In the midst of the on-going OW Bunker (OWB) debacle, here are some key points when considering your options, particularly in the UAE.

Pre-emptive action through the courts around the world by ship owners

It has become apparent that OW Bunker USA and North America have been aggressively pursuing ship arrests in order to recover receivables under their bunker supply contracts. Consequently, approximately USD 12 million has been paid into a New York District Court to pre-empt arrest of ships for non-payment of bunkers which were arranged through OW Bunker.

In a move to prevent the arrest of container vessel “COSCO PIRAEUS”, a New Jersey court ordered that USD 938,607 be paid into a law firm’s trust account to cover bunker supply arrears.

Similarly, ship owners and operators in Singapore have also deposited funds into court to avert the risk of their vessels’ being arrested by parties seeking to enforce their claims for non-payment of bunker fuel bills.

It is therefore clear that the collapse of OW Bunker has had a ripple effect across the globe, effecting ship owners in numerous jurisdictions and that the deposit of funds into either the US Courts or law firm’s trust accounts has been mutually beneficial for all the parties involved. It is well known that that ‘time is money’ in the shipping business and every hour that a vessel is detained in a port can be costly. Furthermore, cargo interests with their cargo stuck on a detained ship will be equally eager to avert arrest so as to avoid a subsequent dispute with the carriers.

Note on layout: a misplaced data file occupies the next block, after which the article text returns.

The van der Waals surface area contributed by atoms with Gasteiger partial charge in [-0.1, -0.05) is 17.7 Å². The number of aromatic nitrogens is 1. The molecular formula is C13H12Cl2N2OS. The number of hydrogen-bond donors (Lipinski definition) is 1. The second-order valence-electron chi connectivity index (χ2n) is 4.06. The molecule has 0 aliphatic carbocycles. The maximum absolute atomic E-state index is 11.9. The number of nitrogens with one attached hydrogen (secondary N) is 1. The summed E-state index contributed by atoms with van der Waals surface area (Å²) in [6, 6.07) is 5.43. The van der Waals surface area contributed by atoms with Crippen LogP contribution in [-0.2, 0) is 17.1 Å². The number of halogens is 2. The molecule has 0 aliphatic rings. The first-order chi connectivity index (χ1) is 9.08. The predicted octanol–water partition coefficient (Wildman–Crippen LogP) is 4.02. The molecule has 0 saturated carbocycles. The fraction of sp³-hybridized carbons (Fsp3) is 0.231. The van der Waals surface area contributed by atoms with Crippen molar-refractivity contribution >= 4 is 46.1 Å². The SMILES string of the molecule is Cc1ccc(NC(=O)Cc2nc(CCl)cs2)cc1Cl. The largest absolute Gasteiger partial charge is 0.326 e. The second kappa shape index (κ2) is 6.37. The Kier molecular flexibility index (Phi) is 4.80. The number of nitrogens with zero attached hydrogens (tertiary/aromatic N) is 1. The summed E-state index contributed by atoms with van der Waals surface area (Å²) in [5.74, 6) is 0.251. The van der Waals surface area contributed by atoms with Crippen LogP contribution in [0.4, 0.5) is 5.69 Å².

But will this pre-emptive arrangement work in the UAE?

The situation in the UAE

OW Bunker Middle East customers have been subject to numerous payment demands by numerous interests across the world. Perhaps understandably then, they have been hesitant to pay their bills for fear of paying more than once for the stem supplied.
The UAE Courts will recognize the claim by the physical suppliers as a good claim under the UAE Federal Law No. 26 of 1981 on the Commercial Maritime Law (FML) Articles 115(1), (2) and (2)(i). Therefore the physical suppliers are in a strong position to arrest the subject vessels to enforce their claims.

Article 115

“1- A sequestration may be levied against a vessel by an order of the competent civil court. Such shall be made only for the satisfaction of a maritime debt.
2- A The expression “maritime debt” shall mean a claim in respect of a right arising from any of the following causes: